Ideally, I’d clone out the foliage on the upper left of the frame and probably the bit of dead stick between the two foreground rocks, to tidy things up, even the most clone adverse photographers should have no issues with those minor changes.
Frame 5 was an unexpected option; I didn’t see it when I shot the pic. I love the feel, and it makes me want to go walkies between the rocks and venture in behind the main rock to take a little peek at that dead tree. The partial foreground rock adds depth, and a sense of perspective plus I like the little bit of dark sky on the top right of the frame which helps to..well…frame the image.
Again there are cloning adjustments that could be applied to tidy the image up, nothing big mind, but I’d probably remove that rock on the edge of the upper left of the frame, or I could crop in a little more on the left. Ideally, I would darken the bottom left corner of the frame to balance the upper right and emphasise the composition. Generally, I reckon this cropping has legs, hence I created another version of it, frame 8 to demo these very points.
Frame 6 (above) is a bit of an oddity, but I think it shows potential. First, it contains a lot more information than the other crops so needs to be presented as a larger-scale image to avoid appearing a bit confused. I’ve seen plenty of Australian Landscape paintings with similar approaches presented in large scale; they provide the impression that you are looking through a window into the great outdoors.
Allowing more space in the vertical to include the top of the rock on the right side would be nice, but creates a problem with random foliage from the lower levels of the Eucalypt tree, again, easily resolved if you’re not clone adverse. Additionally, I could include a little more at the bottom of the frame to provide a bit more negative space around the foreground rock.
On to frame 7 (above) , all I’ve done here is crop off the right 25% of the image. I feel the dead tree/Eucalyptus combo work far better in this instance. There’s a delicate balance between the rocks on the right and the trees and the sky to foreground ratio is good. Overall it’s quite a satisfying version, and with some tonal tweaking and minor cloning to tidy up some ugly temporal bits, like the dead twigs on the tree that could fall off any day, it'd make a lovely subtle print.
I was surprised that I didn’t see this version when I shot the pic, I think the rock formations to the right of the full original image dominated my initial perception of the scene, blindsiding me.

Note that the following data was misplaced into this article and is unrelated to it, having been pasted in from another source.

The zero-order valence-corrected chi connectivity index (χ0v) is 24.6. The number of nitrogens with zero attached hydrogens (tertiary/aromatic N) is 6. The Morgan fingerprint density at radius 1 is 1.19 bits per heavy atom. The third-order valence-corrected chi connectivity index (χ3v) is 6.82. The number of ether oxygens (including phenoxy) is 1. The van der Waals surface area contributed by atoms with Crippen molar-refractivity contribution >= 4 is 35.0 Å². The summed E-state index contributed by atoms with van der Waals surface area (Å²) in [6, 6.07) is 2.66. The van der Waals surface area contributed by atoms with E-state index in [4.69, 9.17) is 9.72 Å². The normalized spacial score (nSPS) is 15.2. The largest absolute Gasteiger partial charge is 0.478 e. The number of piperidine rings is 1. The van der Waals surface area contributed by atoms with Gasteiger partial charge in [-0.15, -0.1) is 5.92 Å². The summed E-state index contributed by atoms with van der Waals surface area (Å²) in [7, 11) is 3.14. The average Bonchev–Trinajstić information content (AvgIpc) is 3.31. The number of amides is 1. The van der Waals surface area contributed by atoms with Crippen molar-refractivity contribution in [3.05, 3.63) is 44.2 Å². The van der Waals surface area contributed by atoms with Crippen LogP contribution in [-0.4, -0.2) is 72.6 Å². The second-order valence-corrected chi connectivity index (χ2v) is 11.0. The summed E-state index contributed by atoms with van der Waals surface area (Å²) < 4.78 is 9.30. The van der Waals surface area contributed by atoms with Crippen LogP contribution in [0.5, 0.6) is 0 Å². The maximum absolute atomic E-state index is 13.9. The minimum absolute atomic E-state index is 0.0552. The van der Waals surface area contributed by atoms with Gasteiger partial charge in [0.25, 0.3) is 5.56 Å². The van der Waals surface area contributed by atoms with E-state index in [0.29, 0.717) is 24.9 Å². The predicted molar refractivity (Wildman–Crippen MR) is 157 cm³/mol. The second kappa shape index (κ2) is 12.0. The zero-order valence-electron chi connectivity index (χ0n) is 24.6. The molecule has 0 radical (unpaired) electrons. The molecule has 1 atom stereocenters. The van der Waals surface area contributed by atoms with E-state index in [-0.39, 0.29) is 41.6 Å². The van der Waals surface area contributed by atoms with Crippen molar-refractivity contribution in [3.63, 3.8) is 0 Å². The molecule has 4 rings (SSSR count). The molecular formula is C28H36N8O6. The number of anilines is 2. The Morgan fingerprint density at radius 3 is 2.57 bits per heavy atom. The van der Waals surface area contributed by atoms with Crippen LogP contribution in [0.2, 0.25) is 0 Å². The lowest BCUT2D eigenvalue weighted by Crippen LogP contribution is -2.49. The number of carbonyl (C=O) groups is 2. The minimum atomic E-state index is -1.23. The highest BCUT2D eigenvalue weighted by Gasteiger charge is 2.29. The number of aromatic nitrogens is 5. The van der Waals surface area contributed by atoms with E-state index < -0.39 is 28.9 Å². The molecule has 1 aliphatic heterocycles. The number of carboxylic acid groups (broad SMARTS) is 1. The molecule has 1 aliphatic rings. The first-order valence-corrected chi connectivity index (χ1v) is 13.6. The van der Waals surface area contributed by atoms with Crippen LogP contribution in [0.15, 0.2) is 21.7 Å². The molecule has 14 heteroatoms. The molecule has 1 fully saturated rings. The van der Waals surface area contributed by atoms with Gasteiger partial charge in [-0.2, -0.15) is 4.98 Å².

Finally, frame 8 is a re-cropped and modified version of frame 5 to show how a little cloning and selective editing can be applied to improve the result, bearing in mind the image represents around just 20% of the original photo the result is rather satisfying.
So here are 15 tips you can we take away from all this.
An image may have several alternative compositions available that aren’t obvious at the time of capture.
Most modern cameras easily have enough resolution to allow for major cropping yet still produce images that look fine, especially for web/online use, but as an example, just 6mp enlarges to a great A4 or maybe even A3 if the editing is good enough.
Even smartphones, when shot in RAW/DNG, have a significant degree of crop-ability, remember this sample is an iPhone RAW image which started out natively as a slightly stitched 14mp image.
Shooting your regular camera in RAW and using appropriate processing methods significantly improves your image crop-ability, if you’re going to heavily crop, interpolate the image upwards in the RAW converter.
You could shoot with a wide-angle lens to allow for a greater array of crop options in post, but I’d advise the use an excellent lens with solid resolution across the entire image area, it's probably also a good idea to keep very steady or use a tripod.
Despite what you may think, ultra wide lenses are not ideal tools for post-shot cropping, once you get away from the central portion of the frame, distortion can make the cropped frame look a little odd, and that can be hard or impossible to sort out. I find a 24mm equivalent or longer lens works fine.
Some folk may have objections to the shoot then crop approach, feeling “you should get it right when you shoot it”, Ok that's cool. But hey, what’s the difference if you found the perfect composition when shooting or in post-shoot, it’s still your work and your decision. In any case, not everyone is blessed with a wide array of lenses to cover all framing possibilities.
If you’re prepared to accept cloning as an option, you’ll significantly expand your cropping options.
Differing crops require different fine tunings; these might include dodging, burning, depth of field simulation, colour tweaking and more, generally to save time you do all these things post-crop.
If you use an application like Photoshop to edit the pics, you can also explore the options of non-constrained image re-sizing and content aware resizing to further improve the final results obtained from your crops.
Some of the crops can produce very unexpected but positive results, so don’t hold back on trying everything out, even crops that might initially seem silly could pay off.
In many cases tiny changes to the crop can make very significant changes to the overall composition, it may be a good idea to revisit the pics with fresh eyes in a day or two.
Don’t get hung up on producing images that fit a particular aspect ratio, if you’re going to print the image you can always use a custom matt or frame.
Don’t get too hung up on shallow depth of field looks when shooting, you can likely get whatever look you want via DOF simulation in post-crop editing, remember, you can always blur details but you cannot put details in that were not rendered at the time of capture.
When shooting, make sure that your image has full tonal range rendering across the entire frame, small areas of clipped colour/detail are perhaps acceptable in the full image, but they’ll likely prove jarring in a heavily cropped version.
Finally, just to remind you, I’m not suggesting you take a relaxed approach to your framing and composition, post-cropping is just another tool in the shed. In the end, isn’t it great to know we have compositional options?
Just to finish I have included a monochrome shot below taken on the same site.
Happy shooting and happy cropping.